4.2 Results

In this section, we have demonstrated the performance of the proposed method using different performance metrics. Table 4 showed the summary of the 5-fold cross-validation accuracy of the proposed COVIDLite method. As shown in Table 4, the average 5-fold cross-validation accuracy in the case of binary classification reported as 98.02% slightly higher than multi-class classification accuracy of 97.12%. Table 5 demonstrates the class-wise performance of the proposed method for multi-class classification problems. The macro and weighted average results calculated using the classification report function of the sklearn library in python. The macro and weighted average F1-score of the model is 96%. As shown in Table 5, the model is highly specific and highly sensitive in predicting COVID-19 cases.

Number of Folds Accuracy (2-class) Accuracy (3-class)
Fold 1 98.26% 94.52%
Fold 2 99.48% 96.23%
Fold 3 98.96% 96.58%
Fold 4 100.00% 98.97%
Fold 5 92.71% 99.31%
Average 98.02% ( 2.69%) 97.12% ( 1.79%)
Table 4: Cross -validation performance of the proposed method for 2-class vs 3-class problem
Parameters Normal COVID-19 Viral Pneumonia
Precision 96% 98% 95%
Sensitivity 97% 97% 95%
Specificity 99.11% 99.18% 94.58%
F1-Score 97% 98% 95%
Class error (95% CI) (0.00103, 0.05866) (0.00324, 0.05930) (0.01061, 0.08614)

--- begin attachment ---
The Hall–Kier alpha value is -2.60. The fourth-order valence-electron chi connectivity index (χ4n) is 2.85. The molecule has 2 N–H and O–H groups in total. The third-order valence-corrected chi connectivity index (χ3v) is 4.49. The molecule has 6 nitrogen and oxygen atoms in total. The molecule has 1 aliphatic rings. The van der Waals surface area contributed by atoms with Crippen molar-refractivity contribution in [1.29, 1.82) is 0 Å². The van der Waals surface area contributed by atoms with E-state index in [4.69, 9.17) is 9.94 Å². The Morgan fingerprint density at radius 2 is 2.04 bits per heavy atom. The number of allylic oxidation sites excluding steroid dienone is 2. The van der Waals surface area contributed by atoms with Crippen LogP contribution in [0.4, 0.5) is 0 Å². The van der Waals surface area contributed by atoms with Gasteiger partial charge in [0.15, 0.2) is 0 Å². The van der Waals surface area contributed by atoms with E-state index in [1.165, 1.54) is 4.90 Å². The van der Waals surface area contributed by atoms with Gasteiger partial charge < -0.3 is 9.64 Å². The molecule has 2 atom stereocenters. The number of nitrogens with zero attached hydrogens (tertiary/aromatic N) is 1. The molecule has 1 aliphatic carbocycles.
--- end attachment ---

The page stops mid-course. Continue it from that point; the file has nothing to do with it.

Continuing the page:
AUC 0.99 1.0 1.0
Table 5: Class-wise performance of the proposed method for 3-class problem

In Table 6

, we demonstrated the performance summary of the proposed COVIDLite model with and without pre-processing step, i.e., White balance followed by CLAHE for both 2-class and 3-class scenario. As per the table proposed method with pre-processing resulted in improved performance of approx 1% in accuracy, precision and F1-score, and approx 2% improvement observed in cohen’s kappa score for the 3-class problem. In comparison, for binary classification, approx 1% improvement observed in accuracy, precision, specificity, and approx 2% increase observed in terms of cohen’s kappa score. In both the binary and multi-class problem significant increase observed in performance measures after applying White balance followed by CLAHE as well as 95% confidence intervals are narrower in comparison to method with no pre-processing step i.e., White balance followed by CLAHE.

Parameters 2-class
(no WB+CLAHE) 2-class
(proposed) 3-class
(no WB+CLAHE) 3-class
(proposed)
Accuracy 98.75 99.58 95.34 96.43
Precision 99.00 100.00 96.00 97.00
Sensitivity 99.00 99.58 96.00 96.00
Specificity 98.25 99.34 97.79 97.89
F1-Score 99.00 99.79 95.00 96.00
Class error (95% CI) (0.00155, 0.02643) (0.0067, 0.02103) (0.02709, 0.07152) (0.0165, 0.0546)